CDC warns hipsters may ironically get anthrax from shaving

Everything was just more elegant back then.

Some guys are really into shaving. They’re so into it that they rebel against those super-expensive, multi-bladed monsters, and instead go for expensive, vintage shaving tools to feel fancy. But these guys could be giving themselves old school anthrax.

The Centers for Disease Control has put out a warning to hipsters everywhere that their vintage shaving brushes could come with free vintage anthrax spores. Back around World War I there was a pretty bad outbreak of head and face anthrax in the U.S. and U.K. Researchers are concerned that brushes from before 1930 will carry these anthrax spores and cause a new outbreak among hipsters. All it takes is a nick in the skin for the spores to enter your body and before long, you’ve got swelling, bumps and blisters that could potentially kill you.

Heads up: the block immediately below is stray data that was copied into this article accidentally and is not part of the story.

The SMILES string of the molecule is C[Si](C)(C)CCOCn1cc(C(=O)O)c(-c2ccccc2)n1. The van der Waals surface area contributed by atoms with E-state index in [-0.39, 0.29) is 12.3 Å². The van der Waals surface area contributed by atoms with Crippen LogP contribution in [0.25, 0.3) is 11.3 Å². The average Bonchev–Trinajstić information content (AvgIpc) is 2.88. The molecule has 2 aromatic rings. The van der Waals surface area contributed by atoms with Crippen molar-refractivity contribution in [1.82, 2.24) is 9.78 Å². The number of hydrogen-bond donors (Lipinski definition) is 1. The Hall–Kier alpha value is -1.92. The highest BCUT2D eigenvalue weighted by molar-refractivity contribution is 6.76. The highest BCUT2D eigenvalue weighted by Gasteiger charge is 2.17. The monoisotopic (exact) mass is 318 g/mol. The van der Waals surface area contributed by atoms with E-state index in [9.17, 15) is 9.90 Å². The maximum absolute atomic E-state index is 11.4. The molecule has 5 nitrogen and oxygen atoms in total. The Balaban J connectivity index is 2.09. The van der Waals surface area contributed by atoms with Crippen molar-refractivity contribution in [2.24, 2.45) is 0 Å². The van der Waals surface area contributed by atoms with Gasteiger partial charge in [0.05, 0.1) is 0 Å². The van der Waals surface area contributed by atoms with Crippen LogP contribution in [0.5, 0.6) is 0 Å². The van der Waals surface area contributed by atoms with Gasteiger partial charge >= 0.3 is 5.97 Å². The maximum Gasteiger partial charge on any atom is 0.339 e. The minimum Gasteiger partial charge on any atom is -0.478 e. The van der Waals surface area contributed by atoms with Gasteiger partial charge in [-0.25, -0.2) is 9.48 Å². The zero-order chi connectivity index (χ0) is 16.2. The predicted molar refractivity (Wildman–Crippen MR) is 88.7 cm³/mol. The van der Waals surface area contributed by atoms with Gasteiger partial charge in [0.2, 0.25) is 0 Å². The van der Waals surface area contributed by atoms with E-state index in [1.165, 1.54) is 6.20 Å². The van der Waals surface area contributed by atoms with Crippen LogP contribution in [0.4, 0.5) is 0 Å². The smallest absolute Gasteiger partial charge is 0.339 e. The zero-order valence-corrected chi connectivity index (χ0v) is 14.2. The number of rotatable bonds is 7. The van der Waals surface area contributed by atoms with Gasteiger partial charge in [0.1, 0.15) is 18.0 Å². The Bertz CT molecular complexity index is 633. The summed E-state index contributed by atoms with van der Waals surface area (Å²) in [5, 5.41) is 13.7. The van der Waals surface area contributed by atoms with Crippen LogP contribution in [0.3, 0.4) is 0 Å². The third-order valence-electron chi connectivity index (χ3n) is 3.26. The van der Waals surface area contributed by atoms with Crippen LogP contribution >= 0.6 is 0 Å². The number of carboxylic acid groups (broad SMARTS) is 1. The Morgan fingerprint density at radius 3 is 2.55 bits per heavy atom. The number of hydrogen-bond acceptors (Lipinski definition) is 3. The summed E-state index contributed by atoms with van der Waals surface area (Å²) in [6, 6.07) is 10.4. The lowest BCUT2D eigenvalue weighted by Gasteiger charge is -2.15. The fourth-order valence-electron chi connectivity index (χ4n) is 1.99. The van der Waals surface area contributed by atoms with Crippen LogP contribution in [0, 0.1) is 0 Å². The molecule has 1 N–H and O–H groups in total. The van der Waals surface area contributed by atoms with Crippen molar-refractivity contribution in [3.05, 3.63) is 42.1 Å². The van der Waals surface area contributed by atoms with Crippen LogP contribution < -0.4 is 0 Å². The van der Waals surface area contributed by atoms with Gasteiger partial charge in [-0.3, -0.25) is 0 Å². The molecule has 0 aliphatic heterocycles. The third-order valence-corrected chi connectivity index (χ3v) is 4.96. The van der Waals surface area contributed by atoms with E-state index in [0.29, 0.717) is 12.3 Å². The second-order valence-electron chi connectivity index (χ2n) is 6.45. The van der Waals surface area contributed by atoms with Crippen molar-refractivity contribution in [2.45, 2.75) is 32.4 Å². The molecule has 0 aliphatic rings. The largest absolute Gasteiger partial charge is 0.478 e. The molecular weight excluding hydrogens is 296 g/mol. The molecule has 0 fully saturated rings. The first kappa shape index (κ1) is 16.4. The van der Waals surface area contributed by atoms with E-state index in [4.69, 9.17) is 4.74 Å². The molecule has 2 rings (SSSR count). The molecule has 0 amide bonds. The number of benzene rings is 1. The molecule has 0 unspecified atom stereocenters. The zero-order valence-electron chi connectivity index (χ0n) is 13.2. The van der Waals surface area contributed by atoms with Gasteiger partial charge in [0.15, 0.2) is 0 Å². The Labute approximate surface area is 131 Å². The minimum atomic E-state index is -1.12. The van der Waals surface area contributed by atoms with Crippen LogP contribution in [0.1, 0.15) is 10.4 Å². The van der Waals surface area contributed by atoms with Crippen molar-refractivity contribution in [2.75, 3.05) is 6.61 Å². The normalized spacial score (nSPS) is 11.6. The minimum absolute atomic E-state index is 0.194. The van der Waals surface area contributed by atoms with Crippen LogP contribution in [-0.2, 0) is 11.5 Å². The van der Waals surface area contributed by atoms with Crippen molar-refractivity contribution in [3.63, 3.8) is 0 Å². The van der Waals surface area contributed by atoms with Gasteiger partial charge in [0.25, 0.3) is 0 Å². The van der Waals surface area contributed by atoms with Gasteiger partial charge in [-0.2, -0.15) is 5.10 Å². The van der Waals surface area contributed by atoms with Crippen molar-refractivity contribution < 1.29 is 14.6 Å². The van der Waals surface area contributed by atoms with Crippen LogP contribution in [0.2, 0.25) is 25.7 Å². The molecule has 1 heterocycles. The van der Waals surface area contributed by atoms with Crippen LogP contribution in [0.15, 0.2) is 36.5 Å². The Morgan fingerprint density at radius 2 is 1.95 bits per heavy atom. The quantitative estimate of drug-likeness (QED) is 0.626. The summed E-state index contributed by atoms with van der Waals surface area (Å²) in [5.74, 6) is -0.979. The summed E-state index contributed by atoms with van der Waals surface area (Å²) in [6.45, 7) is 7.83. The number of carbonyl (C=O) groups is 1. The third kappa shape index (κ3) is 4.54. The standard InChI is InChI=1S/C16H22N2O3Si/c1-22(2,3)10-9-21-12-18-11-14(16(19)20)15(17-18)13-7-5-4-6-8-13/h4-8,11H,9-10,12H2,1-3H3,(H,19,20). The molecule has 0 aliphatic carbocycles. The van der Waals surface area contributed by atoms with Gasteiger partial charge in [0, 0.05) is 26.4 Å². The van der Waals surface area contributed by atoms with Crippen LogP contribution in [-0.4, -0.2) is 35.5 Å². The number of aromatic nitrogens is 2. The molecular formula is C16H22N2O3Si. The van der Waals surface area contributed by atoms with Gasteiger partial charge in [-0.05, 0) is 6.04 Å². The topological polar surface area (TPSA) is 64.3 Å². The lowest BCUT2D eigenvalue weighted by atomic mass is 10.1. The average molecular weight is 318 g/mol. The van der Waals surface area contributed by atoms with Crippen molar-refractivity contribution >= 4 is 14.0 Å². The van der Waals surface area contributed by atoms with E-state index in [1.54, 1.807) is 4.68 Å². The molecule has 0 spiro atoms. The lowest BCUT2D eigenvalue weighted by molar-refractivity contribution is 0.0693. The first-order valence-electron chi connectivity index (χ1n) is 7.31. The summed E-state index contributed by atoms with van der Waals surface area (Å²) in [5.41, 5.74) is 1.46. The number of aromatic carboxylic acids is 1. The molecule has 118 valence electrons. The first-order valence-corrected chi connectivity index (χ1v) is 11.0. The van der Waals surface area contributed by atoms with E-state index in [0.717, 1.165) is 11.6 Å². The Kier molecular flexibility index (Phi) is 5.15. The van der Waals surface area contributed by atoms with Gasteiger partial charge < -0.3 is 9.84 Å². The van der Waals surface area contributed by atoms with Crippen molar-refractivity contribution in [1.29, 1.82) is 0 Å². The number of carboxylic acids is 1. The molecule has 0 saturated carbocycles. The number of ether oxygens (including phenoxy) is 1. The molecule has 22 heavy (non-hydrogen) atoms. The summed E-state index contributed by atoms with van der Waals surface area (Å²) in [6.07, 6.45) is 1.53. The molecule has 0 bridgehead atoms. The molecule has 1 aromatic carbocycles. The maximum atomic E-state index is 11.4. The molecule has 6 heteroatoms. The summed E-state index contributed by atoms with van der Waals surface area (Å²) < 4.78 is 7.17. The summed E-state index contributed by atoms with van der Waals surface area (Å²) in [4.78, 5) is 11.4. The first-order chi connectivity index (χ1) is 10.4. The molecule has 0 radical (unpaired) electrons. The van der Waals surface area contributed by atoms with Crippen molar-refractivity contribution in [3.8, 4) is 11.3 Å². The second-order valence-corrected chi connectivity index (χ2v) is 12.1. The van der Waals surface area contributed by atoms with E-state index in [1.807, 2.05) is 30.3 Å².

But hey, using some other guy’s old shaving stuff is so cool.

’76 a good year for vaccines

Proving they just don’t make them like they used to, it appears that the original swine flu vaccine from 1976 still protected its recipients in the recent 2009 outbreak. 33 years later! We don’t even have herpes outbreaks that last that long anymore!

The best part about this news is that hipsters are finally willing to get vaccinated against the H1N1 virus now that they believe there’s a vintage shot available.

(It’s really the 2009 one, but we acid-washed it and dried it on “high” to shrink and make it look retro.)

Take it from Snee: Cleaning out the language gutters, part II

It was brought to my attention that there are a few words that I left out of my last purge of the English language.  Of course, that was not a definitive list-merely the beginning of an ongoing renovation project.

The criteria is simple: once a word has been abused, sullied and tarred-and-feathered to the point that it is rendered meaningless, I will take it to the shed and put it out of its misery with a bullet between the eyes.  It’s all done humanely, and I always gather the torn out dictionary pages with some friends for a good cry.  Afterwards, we get drunk and mangle the rest of the language.

Continue reading Take it from Snee: Cleaning out the language gutters, part II